Fast Facts: Ladybug
Scientific name: Coccinellidae
Average length: 1 mm to 10 mm (depending on species)
Average lifespan: 2 to 3 years (in the wild)
Did you know?
Ladybugs have been in space! In 1999, NASA sent a few ladybugs into space along with aphids to see how the aphids could escape their predators in zero gravity.
Adult ladybugs are round, semi-circle shaped insects with stubby legs and antennae. They have tiny heads and usually range in colour from red to orange with black dots. However, the presence of dots and their amount can vary from species to species. In some species the colouring is reversed making them black with red splotches.
Ladybug larvae do not resemble the adult beetle at all. The larvae are usually blue with black or orange stripes. They have 3 sets of legs and have a much longer body than its adult form.
Most species of ladybug adults and larvae are valued valued by farmers since they eat a variety of plant-damaging insects, including aphids.
Ladybugs lay their eggs on aphid infested leaves. They lay clusters of eggs that include extra infertile eggs mixed in with the fertile. Both of these behaviours helps to ensure the ladybug larvae will have enough food to last until it becomes an adult.
Ladybugs have three main defenses against predators. Their brightly coloured bodies warn potential predators that it is poisonous, even though these beetles are not. Ladybugs also secrete a bad tasting fluid when attacked which makes them an unwanted prey. Thirdly, these beetles can play dead! When faced with a sticky situation, ladybugs pretend they are dead until the danger passes.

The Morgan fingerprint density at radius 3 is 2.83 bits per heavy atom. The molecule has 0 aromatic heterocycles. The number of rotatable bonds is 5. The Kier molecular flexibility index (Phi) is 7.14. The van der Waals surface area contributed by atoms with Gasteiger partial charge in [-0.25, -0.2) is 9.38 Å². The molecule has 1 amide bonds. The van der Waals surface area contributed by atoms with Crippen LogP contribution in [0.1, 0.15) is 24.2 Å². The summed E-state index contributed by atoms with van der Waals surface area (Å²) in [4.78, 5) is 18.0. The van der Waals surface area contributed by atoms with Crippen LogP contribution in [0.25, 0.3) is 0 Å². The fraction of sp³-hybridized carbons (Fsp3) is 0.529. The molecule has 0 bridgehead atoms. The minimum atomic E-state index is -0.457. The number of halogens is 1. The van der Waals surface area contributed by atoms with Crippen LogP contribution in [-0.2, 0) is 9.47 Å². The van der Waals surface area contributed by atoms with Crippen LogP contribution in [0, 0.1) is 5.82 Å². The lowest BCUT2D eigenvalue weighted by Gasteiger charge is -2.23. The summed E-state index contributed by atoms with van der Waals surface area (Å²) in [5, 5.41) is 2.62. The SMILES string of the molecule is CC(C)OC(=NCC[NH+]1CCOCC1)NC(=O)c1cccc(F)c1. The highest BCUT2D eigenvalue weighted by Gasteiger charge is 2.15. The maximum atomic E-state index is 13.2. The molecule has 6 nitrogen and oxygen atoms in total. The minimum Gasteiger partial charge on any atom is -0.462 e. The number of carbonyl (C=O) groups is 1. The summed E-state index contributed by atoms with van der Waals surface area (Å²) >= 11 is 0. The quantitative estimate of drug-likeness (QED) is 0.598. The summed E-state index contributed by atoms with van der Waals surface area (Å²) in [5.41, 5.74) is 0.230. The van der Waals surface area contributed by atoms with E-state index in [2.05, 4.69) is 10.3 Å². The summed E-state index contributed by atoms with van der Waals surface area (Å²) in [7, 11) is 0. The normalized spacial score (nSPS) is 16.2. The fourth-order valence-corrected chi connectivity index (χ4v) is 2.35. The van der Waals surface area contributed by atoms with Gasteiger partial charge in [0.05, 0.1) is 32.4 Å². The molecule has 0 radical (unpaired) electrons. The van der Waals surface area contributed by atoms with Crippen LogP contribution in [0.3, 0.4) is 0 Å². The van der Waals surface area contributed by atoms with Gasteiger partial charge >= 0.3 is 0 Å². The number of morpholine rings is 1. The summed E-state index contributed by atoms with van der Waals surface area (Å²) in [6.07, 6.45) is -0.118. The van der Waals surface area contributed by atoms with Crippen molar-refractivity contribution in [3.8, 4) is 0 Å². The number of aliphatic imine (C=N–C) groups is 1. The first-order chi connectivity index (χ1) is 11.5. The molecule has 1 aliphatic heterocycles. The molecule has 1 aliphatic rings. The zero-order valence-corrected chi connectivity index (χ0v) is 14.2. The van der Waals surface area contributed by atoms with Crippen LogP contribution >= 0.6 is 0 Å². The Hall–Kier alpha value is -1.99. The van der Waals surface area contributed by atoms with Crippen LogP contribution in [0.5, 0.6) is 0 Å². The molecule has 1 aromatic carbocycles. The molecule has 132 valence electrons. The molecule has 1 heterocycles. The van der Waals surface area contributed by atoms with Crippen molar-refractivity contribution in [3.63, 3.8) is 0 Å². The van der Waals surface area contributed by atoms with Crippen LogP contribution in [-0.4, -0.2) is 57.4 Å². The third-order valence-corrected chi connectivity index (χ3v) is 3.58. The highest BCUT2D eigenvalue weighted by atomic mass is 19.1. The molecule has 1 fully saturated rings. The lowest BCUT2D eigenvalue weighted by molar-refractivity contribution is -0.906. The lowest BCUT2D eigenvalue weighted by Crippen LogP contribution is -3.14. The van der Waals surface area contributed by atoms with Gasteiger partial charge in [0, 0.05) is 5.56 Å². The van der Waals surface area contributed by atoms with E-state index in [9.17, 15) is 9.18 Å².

Broccoli, milkweed and other plants that attract aphids are where ladybugs tend to live. These beetles move on once they eat all the aphids on one plant.
Like bears, ladybugs hibernate in the winter. The usually come together in large groups and sleep the winter away on mountains and areas of high elevation.
Ladybugs are found just about anywhere in the world as long as there is an available food source and the temperatures are not too frigid. Their range extends from North America, excluding the arctic region, down to the most southern tip of South America. They are also found east to Europe and Asia, also excluding the arctic regions, and south again to Africa and Australia.
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